Cathy Pearce died October 4, 2012 at the age of 68. She left a will which outlined bequests to family and friends with the residue to three of her grandchildren whom she held very dear (she did not know of her fourth grandchild). To her two children, Lynn and James, she left $10,000 with the explanation:
“I wish to leave no more than $10,000 referred to above to my estranged son, James David John Brown. Although I have sacrificed for him and I have supported him over the years, he has refused any contact with me, and, since 1995 when I left the family home, he has made it clear he wants no further relationship with me.
“My daughter Lyn Alvalee MacKinnon has already received a cash payment from me which was understood by her to be her inheritance.”
James brought an action for variation of Cathy’s will as he believed the will failed to make adequate provision for his proper maintenance and support. The size of the estate, after fees and costs, was ~$300,000.
James claimed that following the separation of his natural parents, his mother and stepfather were verbally and physically abusive. He detailed a troubled childhood where swearing and name-calling were the norm and a habit which he himself picked up. He described his mother as angry, impulsive and unpredictable. Claiming his parents did not give him any money, he took jobs from the age of 11 to buy food and school supplies with the priorities being to “eat, work, and get out of the house”. As he grew and got older, the abuse declined and had essentially ceased altogether by the time he finished high school and moved out.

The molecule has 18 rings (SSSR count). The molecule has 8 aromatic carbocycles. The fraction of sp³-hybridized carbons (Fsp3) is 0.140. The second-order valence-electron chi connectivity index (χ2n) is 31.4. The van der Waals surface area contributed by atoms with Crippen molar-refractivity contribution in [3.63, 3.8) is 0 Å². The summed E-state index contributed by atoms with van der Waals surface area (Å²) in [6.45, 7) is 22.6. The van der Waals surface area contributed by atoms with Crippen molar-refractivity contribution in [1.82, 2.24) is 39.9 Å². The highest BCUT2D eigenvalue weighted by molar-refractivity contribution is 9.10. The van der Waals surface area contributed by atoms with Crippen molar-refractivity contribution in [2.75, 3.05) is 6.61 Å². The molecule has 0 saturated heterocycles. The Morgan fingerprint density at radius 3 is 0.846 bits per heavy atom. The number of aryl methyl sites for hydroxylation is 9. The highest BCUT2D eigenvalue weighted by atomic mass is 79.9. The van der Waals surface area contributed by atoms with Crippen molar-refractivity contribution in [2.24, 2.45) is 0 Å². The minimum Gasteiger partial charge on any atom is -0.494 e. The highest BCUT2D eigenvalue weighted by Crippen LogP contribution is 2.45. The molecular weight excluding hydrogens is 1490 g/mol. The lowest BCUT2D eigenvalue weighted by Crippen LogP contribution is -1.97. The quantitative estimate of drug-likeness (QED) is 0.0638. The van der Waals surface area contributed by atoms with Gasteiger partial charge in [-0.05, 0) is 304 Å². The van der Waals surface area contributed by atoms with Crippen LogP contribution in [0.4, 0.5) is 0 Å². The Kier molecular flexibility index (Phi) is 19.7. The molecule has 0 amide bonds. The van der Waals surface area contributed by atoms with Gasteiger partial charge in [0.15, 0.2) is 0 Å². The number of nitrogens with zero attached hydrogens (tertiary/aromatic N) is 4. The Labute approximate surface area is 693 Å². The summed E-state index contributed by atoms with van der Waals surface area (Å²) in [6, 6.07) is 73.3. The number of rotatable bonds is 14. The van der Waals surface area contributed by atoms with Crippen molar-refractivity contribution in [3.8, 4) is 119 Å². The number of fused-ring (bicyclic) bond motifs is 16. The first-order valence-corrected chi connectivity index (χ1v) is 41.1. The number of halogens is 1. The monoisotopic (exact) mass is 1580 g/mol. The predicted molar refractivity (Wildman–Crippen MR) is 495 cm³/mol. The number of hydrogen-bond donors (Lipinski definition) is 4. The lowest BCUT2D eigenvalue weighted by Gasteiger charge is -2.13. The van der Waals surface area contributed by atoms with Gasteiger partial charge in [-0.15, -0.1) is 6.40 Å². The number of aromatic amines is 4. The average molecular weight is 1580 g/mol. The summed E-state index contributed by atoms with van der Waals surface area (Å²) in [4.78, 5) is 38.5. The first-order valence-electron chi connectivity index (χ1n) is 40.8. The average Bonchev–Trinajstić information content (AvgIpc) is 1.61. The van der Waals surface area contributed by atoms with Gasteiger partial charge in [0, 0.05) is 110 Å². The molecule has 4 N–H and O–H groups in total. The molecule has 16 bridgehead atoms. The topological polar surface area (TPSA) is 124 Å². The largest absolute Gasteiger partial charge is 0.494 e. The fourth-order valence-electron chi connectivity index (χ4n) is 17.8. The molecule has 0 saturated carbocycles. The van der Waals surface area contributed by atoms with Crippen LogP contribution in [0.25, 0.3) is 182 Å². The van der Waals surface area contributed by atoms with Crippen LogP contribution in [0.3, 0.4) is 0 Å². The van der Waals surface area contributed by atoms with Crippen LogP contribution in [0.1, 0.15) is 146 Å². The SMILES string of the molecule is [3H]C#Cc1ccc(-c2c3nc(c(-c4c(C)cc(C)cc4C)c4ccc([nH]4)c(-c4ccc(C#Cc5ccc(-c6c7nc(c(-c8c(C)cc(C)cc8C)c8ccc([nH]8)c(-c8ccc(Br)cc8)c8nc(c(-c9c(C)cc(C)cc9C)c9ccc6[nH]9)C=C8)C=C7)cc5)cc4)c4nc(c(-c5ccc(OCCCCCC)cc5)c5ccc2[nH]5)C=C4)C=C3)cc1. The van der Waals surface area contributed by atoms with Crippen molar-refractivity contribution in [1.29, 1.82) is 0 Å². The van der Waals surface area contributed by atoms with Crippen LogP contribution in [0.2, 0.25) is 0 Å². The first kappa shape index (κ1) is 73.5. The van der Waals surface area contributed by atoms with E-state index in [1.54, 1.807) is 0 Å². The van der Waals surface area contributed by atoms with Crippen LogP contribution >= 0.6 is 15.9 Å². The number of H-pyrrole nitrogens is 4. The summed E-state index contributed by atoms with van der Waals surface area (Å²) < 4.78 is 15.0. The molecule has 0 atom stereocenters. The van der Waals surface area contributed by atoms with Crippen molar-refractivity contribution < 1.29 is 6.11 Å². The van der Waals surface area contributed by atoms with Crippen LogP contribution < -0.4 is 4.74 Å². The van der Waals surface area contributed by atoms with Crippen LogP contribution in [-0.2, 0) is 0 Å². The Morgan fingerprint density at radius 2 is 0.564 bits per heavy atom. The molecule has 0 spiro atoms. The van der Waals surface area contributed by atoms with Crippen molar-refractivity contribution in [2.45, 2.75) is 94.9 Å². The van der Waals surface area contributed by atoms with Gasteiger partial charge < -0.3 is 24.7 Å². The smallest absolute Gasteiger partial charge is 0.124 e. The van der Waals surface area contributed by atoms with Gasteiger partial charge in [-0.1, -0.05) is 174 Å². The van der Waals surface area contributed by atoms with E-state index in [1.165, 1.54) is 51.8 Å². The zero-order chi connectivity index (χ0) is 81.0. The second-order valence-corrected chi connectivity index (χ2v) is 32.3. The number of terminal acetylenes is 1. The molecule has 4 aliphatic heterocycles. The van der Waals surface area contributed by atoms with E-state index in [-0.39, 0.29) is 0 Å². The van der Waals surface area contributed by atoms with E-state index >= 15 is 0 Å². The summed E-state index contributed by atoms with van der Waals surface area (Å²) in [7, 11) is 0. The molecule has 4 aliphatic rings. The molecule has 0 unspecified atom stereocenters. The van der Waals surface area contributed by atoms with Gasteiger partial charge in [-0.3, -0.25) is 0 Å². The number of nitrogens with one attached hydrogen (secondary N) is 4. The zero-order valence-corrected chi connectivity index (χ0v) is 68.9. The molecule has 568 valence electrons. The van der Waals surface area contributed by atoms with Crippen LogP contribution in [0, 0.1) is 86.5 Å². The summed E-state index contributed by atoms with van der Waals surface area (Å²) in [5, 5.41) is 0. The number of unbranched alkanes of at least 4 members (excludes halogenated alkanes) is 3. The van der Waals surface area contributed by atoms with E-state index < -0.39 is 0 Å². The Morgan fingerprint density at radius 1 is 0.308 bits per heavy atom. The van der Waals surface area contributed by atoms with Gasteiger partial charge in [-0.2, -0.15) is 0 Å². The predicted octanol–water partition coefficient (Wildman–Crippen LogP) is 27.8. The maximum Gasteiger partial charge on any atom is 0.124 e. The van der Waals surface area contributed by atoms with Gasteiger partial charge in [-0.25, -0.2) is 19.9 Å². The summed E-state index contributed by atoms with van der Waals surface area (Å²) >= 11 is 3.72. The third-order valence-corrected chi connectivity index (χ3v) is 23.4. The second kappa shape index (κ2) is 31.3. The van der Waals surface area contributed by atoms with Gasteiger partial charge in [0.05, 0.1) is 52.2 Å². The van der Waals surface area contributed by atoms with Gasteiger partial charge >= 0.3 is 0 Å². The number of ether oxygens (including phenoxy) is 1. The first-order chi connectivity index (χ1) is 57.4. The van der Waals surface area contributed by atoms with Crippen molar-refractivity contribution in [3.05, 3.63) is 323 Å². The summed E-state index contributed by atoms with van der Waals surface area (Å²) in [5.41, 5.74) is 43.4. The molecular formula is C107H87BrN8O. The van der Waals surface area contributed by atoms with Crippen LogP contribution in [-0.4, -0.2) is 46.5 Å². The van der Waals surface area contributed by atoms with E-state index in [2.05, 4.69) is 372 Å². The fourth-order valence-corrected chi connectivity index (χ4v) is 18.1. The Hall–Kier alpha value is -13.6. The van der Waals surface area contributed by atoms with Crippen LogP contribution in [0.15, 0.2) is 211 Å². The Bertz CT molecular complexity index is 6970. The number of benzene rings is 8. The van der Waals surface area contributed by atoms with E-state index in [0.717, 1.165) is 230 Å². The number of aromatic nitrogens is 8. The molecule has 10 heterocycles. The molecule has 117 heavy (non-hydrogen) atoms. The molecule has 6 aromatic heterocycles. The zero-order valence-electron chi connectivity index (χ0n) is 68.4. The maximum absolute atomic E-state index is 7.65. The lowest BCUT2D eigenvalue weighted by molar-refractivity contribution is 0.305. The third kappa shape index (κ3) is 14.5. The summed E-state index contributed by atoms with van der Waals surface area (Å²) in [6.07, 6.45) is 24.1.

The judge found his evidence difficult to reconcile with a note that James and his wife had given to his mother and stepfather at the time of their wedding:
“Our greatest gift from you both is your incredible love and understanding. …If there is anything we want, it is a marriage as wonderful as yours. You are both perfect role models to us. We love and respect you. … You make us both feel loved and wanted.”
The note contrasted heavily with the plaintiff’s description of their relationship.
The plaintiff and his mother had very little contact after she separated from his stepfather in 1995 due to abuse. His mother had left the family home and entered a shelter for battered women. They had a brief encounter in 2005 at a police station, where she worked, when he attended for business purposes, but they only spoke in a limited fashion. Apart from this encounter, the plaintiff did not make any effort to find or contact his mother in the 17 years from 1995 and her death in 2012. He felt he was being a “dutiful, considerate, and loving son” by “respecting her wishes to stay away”.
The judge did not accept this evidence as it was “illogical, indeed absurd” and it would have been an easy matter for the plaintiff to discover her whereabouts in the 17 years of estrangement. The judge found that the plaintiff deliberately created the lengthy estrangement with his mother as he neither had desire nor intention of having any relationship with her.
The judge dismissed the plaintiff’s claim for variation of the will. The onus was on the plaintiff to demonstrate that the deceased’s reasons for the modest bequest in her will were neither valid nor rational and he failed to meet this onus.